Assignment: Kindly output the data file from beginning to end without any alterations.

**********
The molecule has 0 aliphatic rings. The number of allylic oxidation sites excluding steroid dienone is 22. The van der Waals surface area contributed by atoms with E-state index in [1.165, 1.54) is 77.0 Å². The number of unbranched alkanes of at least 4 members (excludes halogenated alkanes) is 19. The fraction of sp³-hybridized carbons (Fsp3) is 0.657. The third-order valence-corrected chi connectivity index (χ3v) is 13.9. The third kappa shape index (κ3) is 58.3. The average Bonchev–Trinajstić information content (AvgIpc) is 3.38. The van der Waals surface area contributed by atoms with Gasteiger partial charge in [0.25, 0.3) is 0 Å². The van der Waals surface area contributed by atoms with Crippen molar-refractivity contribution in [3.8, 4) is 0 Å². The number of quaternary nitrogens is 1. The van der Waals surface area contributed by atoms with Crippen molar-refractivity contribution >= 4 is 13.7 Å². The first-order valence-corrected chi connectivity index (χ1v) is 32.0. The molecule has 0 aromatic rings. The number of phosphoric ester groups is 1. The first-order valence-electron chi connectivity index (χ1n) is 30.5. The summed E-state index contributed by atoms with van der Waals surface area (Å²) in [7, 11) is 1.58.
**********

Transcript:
The molecule has 0 aliphatic rings. The number of allylic oxidation sites excluding steroid dienone is 22. The van der Waals surface area contributed by atoms with E-state index in [1.165, 1.54) is 77.0 Å². The number of unbranched alkanes of at least 4 members (excludes halogenated alkanes) is 19. The fraction of sp³-hybridized carbons (Fsp3) is 0.657. The third-order valence-corrected chi connectivity index (χ3v) is 13.9. The third kappa shape index (κ3) is 58.3. The average Bonchev–Trinajstić information content (AvgIpc) is 3.38. The van der Waals surface area contributed by atoms with Gasteiger partial charge in [0.25, 0.3) is 0 Å². The van der Waals surface area contributed by atoms with Crippen molar-refractivity contribution in [3.8, 4) is 0 Å². The number of quaternary nitrogens is 1. The van der Waals surface area contributed by atoms with Crippen molar-refractivity contribution >= 4 is 13.7 Å². The first-order valence-corrected chi connectivity index (χ1v) is 32.0. The molecule has 0 aromatic rings. The number of phosphoric ester groups is 1. The first-order valence-electron chi connectivity index (χ1n) is 30.5. The summed E-state index contributed by atoms with van der Waals surface area (Å²) in [7, 11) is 1.58.